In our new series of dev diaries for Namco's tactical GBA game Julian Gollop talks origins, influences, and more.
By Julian Gollop | May 27, 2005
Another connection with the past is that Rebelstar is very loosely based on a game I originally created for the Sinclair Spectrum way back in 1983 called Rebelstar Raiders. Yes, I really have been working in the games industry that long! However, don't be fooled into thinking that Rebelstar: Tactical Command is some retro 8-bit game. I think it represents the height of evolution for turn-based tactical combat on any platform. It is an evolution of the original Rebelstar and also our classic PC game X-Com: UFO Defense. I will explain a little about how we created the game design, but first I need pay homage to a GBA title that made it possible for us to develop Rebelstar for the system in the first place.
I first played Nintendo's Advance Wars a couple of years ago, and I was hooked immediately. It was my kind of game -- a classic and addictive turn-based strategy game. Normally such games are regarded as the preserve of "grognards" who are essentially the �ber-geeks of the game playing world. Fortunately, Intelligent Systems (Advance Wars' developer) had created a very well-designed and accessible system which blew away all those preconceptions about stuffy turn-based strategy titles. So thank you, Advance Wars, for making such games possible on a great platform like GBA. I was also a great fan of Fire Emblem, with its greater emphasis on role-playing and story. Despite these influences, Rebelstar is distinctly different, and those of you who have played the original X-Com will probably be most familiar with the tactical battle system we have developed for this game.
Rebelstar is a story-driven tactical RPG, somewhat like Fire Emblem, but with a sci-fi theme and a unique, isometric tactical-battle system. I will be delving into the technical aspects of Rebelstar later, but the first part of the design was the storyline. The game is set on Earth in the near future, and an alien race has enslaved most of the human population. This race of aliens is not entirely unfamiliar to those who had encountered -- and even experienced -- abductions by these beings throughout the ages. They are the small grey figures with large eyes and huge heads, reputed to have unusual telepathic powers.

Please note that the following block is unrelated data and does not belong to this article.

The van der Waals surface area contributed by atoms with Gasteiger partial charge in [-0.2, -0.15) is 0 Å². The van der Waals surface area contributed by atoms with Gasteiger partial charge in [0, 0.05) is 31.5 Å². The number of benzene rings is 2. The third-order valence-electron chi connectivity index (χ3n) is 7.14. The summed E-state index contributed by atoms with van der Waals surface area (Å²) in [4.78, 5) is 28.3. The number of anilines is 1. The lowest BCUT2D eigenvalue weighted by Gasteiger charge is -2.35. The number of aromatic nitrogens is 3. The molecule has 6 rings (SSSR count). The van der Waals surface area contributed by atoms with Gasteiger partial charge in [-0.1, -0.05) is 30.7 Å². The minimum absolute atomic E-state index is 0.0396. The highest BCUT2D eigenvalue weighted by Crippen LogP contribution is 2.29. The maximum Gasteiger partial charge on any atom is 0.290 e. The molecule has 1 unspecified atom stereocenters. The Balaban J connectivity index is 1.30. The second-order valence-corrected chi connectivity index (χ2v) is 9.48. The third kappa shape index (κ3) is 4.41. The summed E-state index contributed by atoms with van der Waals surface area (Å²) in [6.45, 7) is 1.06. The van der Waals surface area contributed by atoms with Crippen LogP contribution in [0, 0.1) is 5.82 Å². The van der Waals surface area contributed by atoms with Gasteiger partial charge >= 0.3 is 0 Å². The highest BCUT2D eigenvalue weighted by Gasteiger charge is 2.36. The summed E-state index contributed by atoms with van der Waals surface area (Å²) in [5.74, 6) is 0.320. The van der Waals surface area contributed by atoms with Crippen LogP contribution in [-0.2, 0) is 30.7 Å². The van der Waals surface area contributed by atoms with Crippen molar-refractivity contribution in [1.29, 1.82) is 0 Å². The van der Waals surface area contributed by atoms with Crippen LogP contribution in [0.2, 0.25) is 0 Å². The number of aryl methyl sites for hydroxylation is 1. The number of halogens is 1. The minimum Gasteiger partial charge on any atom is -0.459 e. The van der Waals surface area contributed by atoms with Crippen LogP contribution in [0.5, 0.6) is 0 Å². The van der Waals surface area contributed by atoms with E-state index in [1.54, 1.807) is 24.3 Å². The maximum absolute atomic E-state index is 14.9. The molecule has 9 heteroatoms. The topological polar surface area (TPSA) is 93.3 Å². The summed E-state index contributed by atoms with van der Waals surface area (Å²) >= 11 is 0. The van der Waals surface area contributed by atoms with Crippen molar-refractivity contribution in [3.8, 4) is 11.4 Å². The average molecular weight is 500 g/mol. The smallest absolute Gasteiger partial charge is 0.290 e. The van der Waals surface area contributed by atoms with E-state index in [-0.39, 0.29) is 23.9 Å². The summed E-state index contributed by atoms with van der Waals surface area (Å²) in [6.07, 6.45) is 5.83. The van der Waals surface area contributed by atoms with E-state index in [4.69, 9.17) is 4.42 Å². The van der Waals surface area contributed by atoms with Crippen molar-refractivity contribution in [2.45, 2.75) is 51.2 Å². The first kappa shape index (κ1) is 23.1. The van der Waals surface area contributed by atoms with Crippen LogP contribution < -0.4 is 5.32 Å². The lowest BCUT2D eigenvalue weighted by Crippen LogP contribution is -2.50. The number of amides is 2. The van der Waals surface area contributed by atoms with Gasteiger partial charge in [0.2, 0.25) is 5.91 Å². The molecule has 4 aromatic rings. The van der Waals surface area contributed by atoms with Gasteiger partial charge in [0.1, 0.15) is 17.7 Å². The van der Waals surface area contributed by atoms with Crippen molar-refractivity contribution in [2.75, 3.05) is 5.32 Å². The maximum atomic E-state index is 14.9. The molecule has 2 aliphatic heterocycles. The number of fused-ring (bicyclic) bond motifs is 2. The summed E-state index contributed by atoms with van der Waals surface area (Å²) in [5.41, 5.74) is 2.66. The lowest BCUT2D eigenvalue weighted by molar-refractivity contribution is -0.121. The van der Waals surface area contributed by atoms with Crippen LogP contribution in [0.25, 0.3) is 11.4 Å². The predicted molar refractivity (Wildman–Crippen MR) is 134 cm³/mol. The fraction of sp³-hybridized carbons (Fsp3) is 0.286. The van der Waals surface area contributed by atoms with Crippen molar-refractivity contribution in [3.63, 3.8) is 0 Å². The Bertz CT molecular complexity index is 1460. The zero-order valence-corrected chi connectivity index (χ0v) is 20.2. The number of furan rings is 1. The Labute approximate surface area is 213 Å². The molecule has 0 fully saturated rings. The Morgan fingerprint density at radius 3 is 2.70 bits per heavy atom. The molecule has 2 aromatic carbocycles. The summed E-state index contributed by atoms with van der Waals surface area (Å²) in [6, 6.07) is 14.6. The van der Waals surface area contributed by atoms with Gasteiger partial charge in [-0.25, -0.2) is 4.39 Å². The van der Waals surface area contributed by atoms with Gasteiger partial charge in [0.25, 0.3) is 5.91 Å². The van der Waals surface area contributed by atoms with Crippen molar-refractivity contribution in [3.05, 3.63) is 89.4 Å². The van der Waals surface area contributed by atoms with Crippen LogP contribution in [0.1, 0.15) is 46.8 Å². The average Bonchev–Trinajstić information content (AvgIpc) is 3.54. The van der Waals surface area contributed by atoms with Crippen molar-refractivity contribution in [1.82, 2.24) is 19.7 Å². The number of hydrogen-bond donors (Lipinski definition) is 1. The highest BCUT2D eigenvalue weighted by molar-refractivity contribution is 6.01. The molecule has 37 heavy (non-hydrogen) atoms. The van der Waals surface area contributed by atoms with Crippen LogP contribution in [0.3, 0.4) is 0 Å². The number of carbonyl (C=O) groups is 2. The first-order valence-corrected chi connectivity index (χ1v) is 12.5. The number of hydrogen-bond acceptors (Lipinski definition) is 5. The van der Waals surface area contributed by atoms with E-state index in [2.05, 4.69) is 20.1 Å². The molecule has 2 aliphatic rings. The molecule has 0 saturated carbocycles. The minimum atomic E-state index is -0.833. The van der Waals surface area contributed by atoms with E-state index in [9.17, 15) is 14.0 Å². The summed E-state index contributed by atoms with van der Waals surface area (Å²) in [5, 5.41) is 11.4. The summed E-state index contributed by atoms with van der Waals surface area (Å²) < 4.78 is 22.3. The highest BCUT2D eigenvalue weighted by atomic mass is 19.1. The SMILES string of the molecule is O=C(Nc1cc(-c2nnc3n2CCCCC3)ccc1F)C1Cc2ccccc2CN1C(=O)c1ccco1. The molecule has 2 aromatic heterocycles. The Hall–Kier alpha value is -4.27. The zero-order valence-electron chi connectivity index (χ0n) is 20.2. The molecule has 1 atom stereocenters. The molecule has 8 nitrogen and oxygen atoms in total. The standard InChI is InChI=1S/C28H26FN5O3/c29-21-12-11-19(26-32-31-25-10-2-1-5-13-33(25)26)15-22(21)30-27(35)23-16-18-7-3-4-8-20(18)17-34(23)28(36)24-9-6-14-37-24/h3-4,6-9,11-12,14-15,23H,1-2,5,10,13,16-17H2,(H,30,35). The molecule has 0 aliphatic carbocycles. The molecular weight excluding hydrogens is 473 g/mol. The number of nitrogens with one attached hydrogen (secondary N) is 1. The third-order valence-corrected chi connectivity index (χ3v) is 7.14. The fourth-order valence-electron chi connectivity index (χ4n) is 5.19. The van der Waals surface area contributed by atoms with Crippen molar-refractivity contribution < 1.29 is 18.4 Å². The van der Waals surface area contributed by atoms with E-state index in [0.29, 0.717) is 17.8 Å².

In this future world these aliens, known as the Arelians, are rarely seen. Instead, they employ other aliens -- particularly the savage and ogre-like Zorn -- to do their dirty work. All humans are fitted with a brain implant at birth, and once they reach the age of thirty, they are taken away by the Zorn, never to be seen again. The Arelians claim that the humans are being taken to a better place on another world in return for the service they have given the Arelian Empire. Most people passively accept their fate, and perhaps even believe that the Arelians are telling the truth. Some humans reject the brain implant, either because their body rejects it naturally, or because they have it removed surgically. Many more people flee to join one of the small bands of resistance fighters plotting to overthrow Arelian rule on earth.
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